To date we have granted $430,000 in scholarships to over 150 peeps rockin’ that extra chromosome!! What started off as an idea and a dream when my daughter was about six months old has exploded into movement and a different future and perspective for people with Down syndrome. There are over 260 programs on college campuses nationwide for people that have intellectual disabilities and that number is growing every year because there is such value in them, not just for the person in the program, but for the community as a whole!
I could have never imagined all those years ago that this is where my life’s work and my heart would lead me. I feel honored every day to be able to help in some way and it means so much to me to be able to show the world just how cool and capable people with Down syndrome are!! Down syndrome has rocked our world in such an amazing way and we are so grateful!!
Awareness and Inclusion for people with Down syndrome
Another huge part of what we do hear at Ruby’s Rainbow is the awareness piece. It is my hope and dream to show as many people as possible all over the world just how cool, capable and worthy people with Down syndrome are. I believe raising the expectation is the first step, so we love sharing stories of past and present recipients, stories of their college adventures and accomplishments. We also love sharing stories of our very own Ruby, helping families and others see that she is just like any other kiddo. Some of my favorite emails are from new moms who have just gotten a diagnosis of Down syndrome for their child and they said they were crying tears of heartache and fear, and then they found Ruby’s Rainbow and saw all these faces...all the bright, capable and amazing faces of our recipients (and Ruby!)…and suddenly they were crying tears of joy and hope for the future. Now they have a different expectation and hope for their child and they see a different future, a bright future full of opportunity and possibility….and I truly believe that changes the future and path for that child.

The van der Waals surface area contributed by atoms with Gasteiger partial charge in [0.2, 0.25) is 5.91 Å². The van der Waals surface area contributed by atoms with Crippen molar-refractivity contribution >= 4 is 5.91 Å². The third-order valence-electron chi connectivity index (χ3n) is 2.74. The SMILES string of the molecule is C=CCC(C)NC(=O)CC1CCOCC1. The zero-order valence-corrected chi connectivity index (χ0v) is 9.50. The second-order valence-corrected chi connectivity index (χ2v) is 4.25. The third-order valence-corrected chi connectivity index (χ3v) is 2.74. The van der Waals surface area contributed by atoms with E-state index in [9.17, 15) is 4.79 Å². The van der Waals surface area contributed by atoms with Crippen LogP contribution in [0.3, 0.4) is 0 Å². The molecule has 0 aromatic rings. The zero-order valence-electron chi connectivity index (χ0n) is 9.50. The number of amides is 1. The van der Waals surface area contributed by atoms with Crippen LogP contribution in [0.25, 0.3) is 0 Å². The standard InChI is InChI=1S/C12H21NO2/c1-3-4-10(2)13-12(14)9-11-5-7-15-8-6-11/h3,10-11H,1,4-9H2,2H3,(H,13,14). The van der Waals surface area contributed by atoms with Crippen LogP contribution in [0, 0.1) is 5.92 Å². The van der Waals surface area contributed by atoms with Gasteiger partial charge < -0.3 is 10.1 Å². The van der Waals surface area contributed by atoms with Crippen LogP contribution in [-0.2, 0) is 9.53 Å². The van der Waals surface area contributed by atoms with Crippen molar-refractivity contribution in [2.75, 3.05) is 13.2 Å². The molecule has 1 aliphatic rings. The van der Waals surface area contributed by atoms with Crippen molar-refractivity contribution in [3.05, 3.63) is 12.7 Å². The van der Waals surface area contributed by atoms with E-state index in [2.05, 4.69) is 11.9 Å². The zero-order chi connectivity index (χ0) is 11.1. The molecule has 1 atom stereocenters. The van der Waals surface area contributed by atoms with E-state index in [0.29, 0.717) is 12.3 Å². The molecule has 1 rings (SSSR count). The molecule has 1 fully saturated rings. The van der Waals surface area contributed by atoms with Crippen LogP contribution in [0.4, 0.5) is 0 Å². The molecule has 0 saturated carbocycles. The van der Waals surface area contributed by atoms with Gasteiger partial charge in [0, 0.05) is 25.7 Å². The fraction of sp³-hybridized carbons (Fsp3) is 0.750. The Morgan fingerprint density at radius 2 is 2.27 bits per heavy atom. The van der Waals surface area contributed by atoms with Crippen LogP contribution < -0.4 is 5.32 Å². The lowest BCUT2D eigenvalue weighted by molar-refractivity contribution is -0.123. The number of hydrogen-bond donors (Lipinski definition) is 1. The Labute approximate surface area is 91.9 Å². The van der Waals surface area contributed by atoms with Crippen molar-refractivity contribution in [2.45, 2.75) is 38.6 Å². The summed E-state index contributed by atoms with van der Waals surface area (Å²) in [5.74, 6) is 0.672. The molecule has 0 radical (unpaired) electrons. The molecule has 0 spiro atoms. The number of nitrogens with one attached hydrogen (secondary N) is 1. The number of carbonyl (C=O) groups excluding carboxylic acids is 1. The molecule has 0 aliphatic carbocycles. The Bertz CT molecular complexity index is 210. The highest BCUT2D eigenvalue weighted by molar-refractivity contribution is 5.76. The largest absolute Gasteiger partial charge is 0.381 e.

We believe inclusion is so important, not only for the people being included, but for the entire community. We are lucky that Ruby is in a school that believes in inclusion with their whole hearts, so we wanted to share what a "day in the life" of her in kindergarten looks like as an example for parents and educators. We hope to open conversations, show the benefits and just what it can do for the individual and the community!
Click the link below to watch Ruby's Story of Inclusion: